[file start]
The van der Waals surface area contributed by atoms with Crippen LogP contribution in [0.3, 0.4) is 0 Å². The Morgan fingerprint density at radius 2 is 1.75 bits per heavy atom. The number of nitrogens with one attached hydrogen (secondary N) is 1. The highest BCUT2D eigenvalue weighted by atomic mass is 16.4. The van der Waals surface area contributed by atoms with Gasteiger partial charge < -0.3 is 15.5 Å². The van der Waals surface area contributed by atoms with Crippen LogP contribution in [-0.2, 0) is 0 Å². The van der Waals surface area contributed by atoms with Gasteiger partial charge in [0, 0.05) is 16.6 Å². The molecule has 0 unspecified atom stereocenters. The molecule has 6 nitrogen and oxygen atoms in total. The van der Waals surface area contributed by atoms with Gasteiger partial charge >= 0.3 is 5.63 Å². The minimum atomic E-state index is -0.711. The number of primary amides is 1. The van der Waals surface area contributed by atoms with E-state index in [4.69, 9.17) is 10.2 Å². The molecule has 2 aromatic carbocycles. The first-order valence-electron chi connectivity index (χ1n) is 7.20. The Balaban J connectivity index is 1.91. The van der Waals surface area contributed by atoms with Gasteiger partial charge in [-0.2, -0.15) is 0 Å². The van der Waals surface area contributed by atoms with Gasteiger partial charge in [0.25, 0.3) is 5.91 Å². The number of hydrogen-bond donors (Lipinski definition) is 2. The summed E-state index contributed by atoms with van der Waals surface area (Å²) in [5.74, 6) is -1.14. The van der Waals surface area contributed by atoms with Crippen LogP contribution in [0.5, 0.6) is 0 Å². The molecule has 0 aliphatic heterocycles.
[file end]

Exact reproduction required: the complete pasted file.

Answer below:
The van der Waals surface area contributed by atoms with Crippen LogP contribution in [0.3, 0.4) is 0 Å². The Morgan fingerprint density at radius 2 is 1.75 bits per heavy atom. The number of nitrogens with one attached hydrogen (secondary N) is 1. The highest BCUT2D eigenvalue weighted by atomic mass is 16.4. The van der Waals surface area contributed by atoms with Gasteiger partial charge < -0.3 is 15.5 Å². The van der Waals surface area contributed by atoms with Crippen LogP contribution in [-0.2, 0) is 0 Å². The van der Waals surface area contributed by atoms with Gasteiger partial charge in [0, 0.05) is 16.6 Å². The molecule has 0 unspecified atom stereocenters. The molecule has 6 nitrogen and oxygen atoms in total. The van der Waals surface area contributed by atoms with Gasteiger partial charge >= 0.3 is 5.63 Å². The minimum atomic E-state index is -0.711. The number of primary amides is 1. The van der Waals surface area contributed by atoms with E-state index in [4.69, 9.17) is 10.2 Å². The molecule has 2 aromatic carbocycles. The first-order valence-electron chi connectivity index (χ1n) is 7.20. The Balaban J connectivity index is 1.91. The van der Waals surface area contributed by atoms with Gasteiger partial charge in [-0.2, -0.15) is 0 Å². The van der Waals surface area contributed by atoms with Gasteiger partial charge in [0.25, 0.3) is 5.91 Å². The number of hydrogen-bond donors (Lipinski definition) is 2. The summed E-state index contributed by atoms with van der Waals surface area (Å²) in [5.74, 6) is -1.14. The van der Waals surface area contributed by atoms with Crippen LogP contribution in [0.5, 0.6) is 0 Å². The molecule has 0 aliphatic heterocycles.